History of the NBA Finals Championship

Michael Jordan - Chicago Bulls - NBA Finals
Photographed by: Ken Levine/Getty Images

There’s no question that the NBA (National Basketball Association) has become a worldwide phenomenon. So how did the NBA Finals Championship begin? Let’s go back to the beginning and understand the history of the NBA.

The Basketball Association of America (BAA) was originally an 11-team league that became what is today’s NBA. It was also the first major organized professional basketball league.

In 1947, they held the first Finals ever between the Chicago Stags of the Western Division and the Philadelphia Warriors of the Eastern Division. The Warriors won the series backed by the hot shooting of Joe Fulks. The winner won about $2,000 back then, taking in around half of their full season’s salary.

Some of the other teams in the league that year were the Boston Celtics, New York Knicks, Washington Capitols.  and later the BAA would also absorb the National Basketball League’s (NBL) Minneapolis Lakers — starring famed center George Mikan, plus the Fort Wayne Pistons. In 1949, the BAA officially merged with the NBL to form a 17-team league playing games in a combination of large arenas, smaller gymnasiums and even in armories.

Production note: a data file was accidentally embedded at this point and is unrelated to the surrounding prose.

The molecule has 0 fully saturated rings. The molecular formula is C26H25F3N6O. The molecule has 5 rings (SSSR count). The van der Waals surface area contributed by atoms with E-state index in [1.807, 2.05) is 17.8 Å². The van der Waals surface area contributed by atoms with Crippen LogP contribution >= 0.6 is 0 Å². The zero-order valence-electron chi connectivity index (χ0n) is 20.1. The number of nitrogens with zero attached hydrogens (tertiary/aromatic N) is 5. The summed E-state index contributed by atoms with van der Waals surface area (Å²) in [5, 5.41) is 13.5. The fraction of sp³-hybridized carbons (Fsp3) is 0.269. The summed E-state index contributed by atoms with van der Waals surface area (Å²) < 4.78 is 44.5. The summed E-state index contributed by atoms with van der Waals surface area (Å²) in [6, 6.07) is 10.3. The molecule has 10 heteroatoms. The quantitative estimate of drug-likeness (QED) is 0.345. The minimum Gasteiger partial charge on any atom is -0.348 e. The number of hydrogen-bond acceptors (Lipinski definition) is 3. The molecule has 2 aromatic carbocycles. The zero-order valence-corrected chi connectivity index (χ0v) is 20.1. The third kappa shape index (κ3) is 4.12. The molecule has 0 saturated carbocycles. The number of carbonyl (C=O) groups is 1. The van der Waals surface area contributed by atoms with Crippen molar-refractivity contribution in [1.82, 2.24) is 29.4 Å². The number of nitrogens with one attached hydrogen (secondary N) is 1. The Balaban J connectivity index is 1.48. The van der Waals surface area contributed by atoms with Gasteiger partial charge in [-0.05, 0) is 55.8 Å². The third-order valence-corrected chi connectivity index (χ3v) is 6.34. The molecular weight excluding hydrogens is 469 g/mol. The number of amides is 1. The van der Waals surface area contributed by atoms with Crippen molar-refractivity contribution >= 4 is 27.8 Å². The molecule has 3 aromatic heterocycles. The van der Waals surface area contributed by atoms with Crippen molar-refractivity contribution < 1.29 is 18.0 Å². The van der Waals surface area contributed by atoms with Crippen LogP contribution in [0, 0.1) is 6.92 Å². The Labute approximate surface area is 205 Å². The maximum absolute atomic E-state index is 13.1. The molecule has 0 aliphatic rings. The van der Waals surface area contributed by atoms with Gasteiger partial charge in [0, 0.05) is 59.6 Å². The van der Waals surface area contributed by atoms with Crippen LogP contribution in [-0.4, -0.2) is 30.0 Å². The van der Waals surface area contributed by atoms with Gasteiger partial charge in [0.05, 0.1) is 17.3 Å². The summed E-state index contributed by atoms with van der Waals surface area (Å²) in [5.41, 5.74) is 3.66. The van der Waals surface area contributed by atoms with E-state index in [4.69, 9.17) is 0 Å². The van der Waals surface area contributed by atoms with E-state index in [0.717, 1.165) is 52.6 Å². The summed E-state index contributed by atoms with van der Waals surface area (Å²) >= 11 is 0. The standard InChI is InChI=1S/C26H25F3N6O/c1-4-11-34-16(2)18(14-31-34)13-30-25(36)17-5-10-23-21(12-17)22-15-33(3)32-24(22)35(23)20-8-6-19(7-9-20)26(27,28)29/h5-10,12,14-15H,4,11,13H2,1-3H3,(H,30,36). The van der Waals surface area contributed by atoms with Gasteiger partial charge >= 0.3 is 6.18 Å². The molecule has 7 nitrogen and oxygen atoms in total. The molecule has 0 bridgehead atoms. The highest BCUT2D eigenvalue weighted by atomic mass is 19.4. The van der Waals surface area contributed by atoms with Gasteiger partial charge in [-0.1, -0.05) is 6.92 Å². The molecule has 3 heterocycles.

One of the early dynasties in the new league was the Minneapolis Lakers. The Lakers won five titles in six years behind George Mikan. The next official NBA dynasty was the 1957-1969 Boston Celtics, who won an astonishing 11 championships in 13 years. This feat is still unprecedented for the number of titles in professional sports. The Celtics won eight in a row between 1959-1966.

Hall of Fame Coach Red Auerbach, has a star studded team comprised of Bill Russell and Bob Cousy. Auerbach was a master at motivating his team by keeping things fun but also grueling during practices.

In 1980, the Los Angeles Lakers began their impressive run of five titles in nine years with Magic Johnson, a rookie guard that year. Magic Johnson won three NBA Finals MVP awards. His teammate was Hall of Fame star center Kareem Abdul-Jabbar, a two-time Finals winner.

The 1991-1998 Chicago Bulls were led by Michael Jordan and became the next dynasty of the NBA. The Bulls  wo six titles in eight years. The Chicago Bulls possibly could have won all the Finals during that span, but Jordan, a six-time NBA Finals MVP, retired to play Major League Baseball (MLB).

During the 60 plus-year NBA Finals history, there’s no dispute that there have been many memorable teams and superstar players that have won NBA championships.


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